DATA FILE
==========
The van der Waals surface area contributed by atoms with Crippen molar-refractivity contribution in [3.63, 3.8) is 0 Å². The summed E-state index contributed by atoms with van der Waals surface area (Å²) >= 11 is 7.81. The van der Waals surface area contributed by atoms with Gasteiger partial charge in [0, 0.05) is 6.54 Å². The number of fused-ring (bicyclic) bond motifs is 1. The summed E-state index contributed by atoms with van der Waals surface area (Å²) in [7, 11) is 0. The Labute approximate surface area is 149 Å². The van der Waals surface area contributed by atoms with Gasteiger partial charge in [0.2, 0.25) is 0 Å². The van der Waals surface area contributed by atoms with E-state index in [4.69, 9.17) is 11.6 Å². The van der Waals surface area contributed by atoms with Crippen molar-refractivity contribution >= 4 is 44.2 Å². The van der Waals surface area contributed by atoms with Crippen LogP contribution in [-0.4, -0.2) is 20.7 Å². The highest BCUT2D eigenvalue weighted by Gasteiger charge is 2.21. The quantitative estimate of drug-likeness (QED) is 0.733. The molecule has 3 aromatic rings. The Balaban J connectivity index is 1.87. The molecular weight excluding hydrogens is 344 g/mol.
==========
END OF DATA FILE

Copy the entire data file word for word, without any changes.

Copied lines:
The van der Waals surface area contributed by atoms with Crippen molar-refractivity contribution in [3.63, 3.8) is 0 Å². The summed E-state index contributed by atoms with van der Waals surface area (Å²) >= 11 is 7.81. The van der Waals surface area contributed by atoms with Gasteiger partial charge in [0, 0.05) is 6.54 Å². The number of fused-ring (bicyclic) bond motifs is 1. The summed E-state index contributed by atoms with van der Waals surface area (Å²) in [7, 11) is 0. The Labute approximate surface area is 149 Å². The van der Waals surface area contributed by atoms with Gasteiger partial charge in [0.2, 0.25) is 0 Å². The van der Waals surface area contributed by atoms with E-state index in [4.69, 9.17) is 11.6 Å². The van der Waals surface area contributed by atoms with Crippen molar-refractivity contribution >= 4 is 44.2 Å². The van der Waals surface area contributed by atoms with Crippen LogP contribution in [-0.4, -0.2) is 20.7 Å². The highest BCUT2D eigenvalue weighted by Gasteiger charge is 2.21. The quantitative estimate of drug-likeness (QED) is 0.733. The molecule has 3 aromatic rings. The Balaban J connectivity index is 1.87. The molecular weight excluding hydrogens is 344 g/mol.